Third, proliferation of various types of social media dramatically altered the dynamics of consumer involvement in various online communities (Yen and Dey, 2019), including fan communities. Social media platforms are now hubs that congregate global brand fans, who act as brand evangelists to share and exchange experience with the product or brand (Wang, et al., 2018; 2019). The more user co-creation, the larger the market size, as in the case of Facebook and Instagram, wherein millions of users contribute to the development of viral marketing. Live streaming media are particularly effective in creating fandom through interactive multimedia communications. Prosumers who become influencers and advocates usually possess particular professional knowledge that can affect fellow consumers’ attitudes and behaviors. For instance, Electronic Arts (EA) paid Tyler “Ninja” Blevins, the biggest streamer on Twitch a reported US$1 million to play and promote its new game. Ninja invited his 13 million followers on Twitch, the game-streaming site owned by Amazon, to watch him play the new “Battle Royale” game.
Despite the wide practices of prosumption (production by consumers) as a social and psychological phenomenon that changes the contemporary consumptionscape, the academic research on prosumer behavior has not kept in pace with this fast growing trend. In response to this research gap, this Special Issue aims at advancing the field of prosumer and prosumption research, illustrating presumption’s impact on existing consumptionscape and shedding new to light to the studies of consumer behavior. Towards this goal, we welcome conceptual, methodological and empirical contributions in this special issue that focuses on theoretical understanding of prosumer behavior with marketing implications. Potential topics include, but not limited to, the followings:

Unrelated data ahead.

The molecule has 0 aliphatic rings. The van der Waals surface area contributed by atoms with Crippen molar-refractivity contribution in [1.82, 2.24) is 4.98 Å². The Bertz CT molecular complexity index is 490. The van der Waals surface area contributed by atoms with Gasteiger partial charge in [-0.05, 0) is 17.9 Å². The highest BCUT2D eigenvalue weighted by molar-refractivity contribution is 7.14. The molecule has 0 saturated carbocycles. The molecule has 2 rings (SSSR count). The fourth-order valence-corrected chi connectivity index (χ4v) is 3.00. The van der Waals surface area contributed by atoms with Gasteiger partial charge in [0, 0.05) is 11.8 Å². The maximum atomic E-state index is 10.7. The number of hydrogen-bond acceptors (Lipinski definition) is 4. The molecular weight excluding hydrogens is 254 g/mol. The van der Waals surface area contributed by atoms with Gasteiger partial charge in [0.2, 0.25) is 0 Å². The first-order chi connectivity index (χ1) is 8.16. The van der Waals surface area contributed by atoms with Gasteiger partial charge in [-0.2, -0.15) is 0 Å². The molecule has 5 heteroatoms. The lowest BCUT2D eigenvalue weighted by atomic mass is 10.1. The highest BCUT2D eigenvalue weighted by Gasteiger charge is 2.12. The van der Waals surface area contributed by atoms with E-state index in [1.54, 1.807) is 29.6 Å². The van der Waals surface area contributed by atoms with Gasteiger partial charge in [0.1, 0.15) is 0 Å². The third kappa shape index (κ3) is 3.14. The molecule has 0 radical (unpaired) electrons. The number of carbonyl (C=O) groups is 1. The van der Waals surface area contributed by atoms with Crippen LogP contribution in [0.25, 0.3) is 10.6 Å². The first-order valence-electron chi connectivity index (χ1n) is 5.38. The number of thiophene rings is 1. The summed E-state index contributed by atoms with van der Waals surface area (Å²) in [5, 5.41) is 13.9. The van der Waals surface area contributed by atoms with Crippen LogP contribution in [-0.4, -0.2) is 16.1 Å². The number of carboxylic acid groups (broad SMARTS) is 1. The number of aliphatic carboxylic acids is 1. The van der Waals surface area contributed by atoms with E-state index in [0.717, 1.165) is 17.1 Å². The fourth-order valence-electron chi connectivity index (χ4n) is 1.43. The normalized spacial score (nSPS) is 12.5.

- Different theories and techniques that can be applied to prosumer or presumption research
- The social and psychological environment of the emerging trend in prosumers and prosumption movement
- Underlying mechanisms enabling prosumption in marketing practice
- Psychological and social characteristics of prosumers
- Participation culture and prosumption
- The psychological process that convert fans in brand communities to prosumers
- Prosumers’ emotional and physical resource investment in a brand
- The motivational factors that of prosumer behavior
- The psychological antecedents and consequences of formulation of prosumers
- The characteristics of prosumers and potential prosumers across different industries and platforms
- The process underlying the swapping role as consumers and prosumer within the platform ecosystem
- New technology development and prosumer behavior
- The role of digital platforms and various social media in prosumer formation
- Information technology in the new forms of producer-consumer collaboration in new product development processes
- Prosumers in the sharing economy and collaborative consumption
- Prosumers and co-creation in shared economy and crowd sourcing
- The psychological benefits of prosumer participating in user generated content
- Cognitive and affective engagement of prosumers
- Differences between consumer engagement and prosumer engagement
- Differences between company-led engagement and prosumer-led engagement
- Consumer experience and its impact on prosumer behavior
- Consumer empowerment and prosumer behavior\
- Fandom management and prosumer engagement
- Prosumer identification in brand communities and fandom groups
- The relationship between fandom and prosumers
- Virtual interaction, production involvement and prosumer creativity
- Co-creation experiences in value creation by prosumers
- Prosumers in the brand building process